How to Preserve Patient Confidentiality with In-Patient Care

Patient Confidentiality

Preserving the Patient Confidentiality is one of the core duties of medical practice. It requires healthcare professionals, doctors, Nurses to keep a patient’s personal health related information private unless consent to release the information is provided by the patient.

What is Patient Confidentiality?

Confidentiality is the right of an individual to have personal, identifiable medical information kept private. Such information should be available only to the physician of record and other health care and insurance personnel as necessary.

Patient confidentiality means that personal and medical information given to a healthcare provider will not be disclosed to others unless the individual has given specific permission for such release.

Why is confidentiality important?

During the Course of treatment and In-home healthcare, patients routinely share a lot of personal information with health care providers. It’s the responsibility of each and every In-Patient care staff to maintain the confidentiality of patient’s related information. If the confidentiality of this information were not protected, trust in the physician-patient relationship would be weakened. Patients would be less likely to share sensitive information, which could negatively impact their care.

Key Highlights

  • Patient Confidentiality is central to the preservation of trust between doctors and their patients.
  • Patient confidentiality is not absolute in modern medicine. There are occasions when there is a need to breach this idealism
  • Genuine exceptions are disclosures with patient consent, when required by law and where there is a public interest.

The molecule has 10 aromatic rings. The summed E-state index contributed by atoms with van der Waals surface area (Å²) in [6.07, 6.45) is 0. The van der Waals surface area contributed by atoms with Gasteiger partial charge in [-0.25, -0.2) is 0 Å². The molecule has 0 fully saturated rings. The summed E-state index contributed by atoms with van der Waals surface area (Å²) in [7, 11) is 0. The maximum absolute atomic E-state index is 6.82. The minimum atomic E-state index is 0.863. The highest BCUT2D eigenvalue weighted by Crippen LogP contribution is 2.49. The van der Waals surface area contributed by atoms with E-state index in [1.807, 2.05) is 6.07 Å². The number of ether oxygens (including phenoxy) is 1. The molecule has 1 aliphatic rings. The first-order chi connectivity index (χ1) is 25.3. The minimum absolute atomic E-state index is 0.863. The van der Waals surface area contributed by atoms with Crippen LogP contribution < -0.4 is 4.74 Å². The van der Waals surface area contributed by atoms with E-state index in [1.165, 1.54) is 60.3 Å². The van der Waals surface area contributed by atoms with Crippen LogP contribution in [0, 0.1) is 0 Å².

• When breaching patient confidentiality and patient consent cannot be obtained, seek advice from senior colleagues or a medical defence union and document your reasons clearly.

Breaching patient confidentiality

Overriding concerns can lead to the need to breach confidentiality in certain circumstances. For example, Concern for the safety of other specific persons, Legal requirements to report certain conditions or circumstances. While all states specify exceptions to confidentiality, few have spelled out the necessary elements of valid consent for disclosure of mental health information. Some states presently allow disclosure of the following types of mental health information without patient consent:

  • to other treatment providers
  • to health care services payers or other sources of financial assistance to the patient
  • to third parties that the mental health professional feels might be endangered by the patient
  • to researchers
  • to agencies charged with oversight of the health care system or the system’s practitioners
  • to families under certain circumstances
  • to law enforcement officials under certain circumstances
  • to public health officials


Patient confidentiality is one of the most important stakes of In-Patient care. Protecting the private details of a patient is not just a matter of moral respect, it is essential in retaining the important bond of trust between the healthcare professionals and the individuals.

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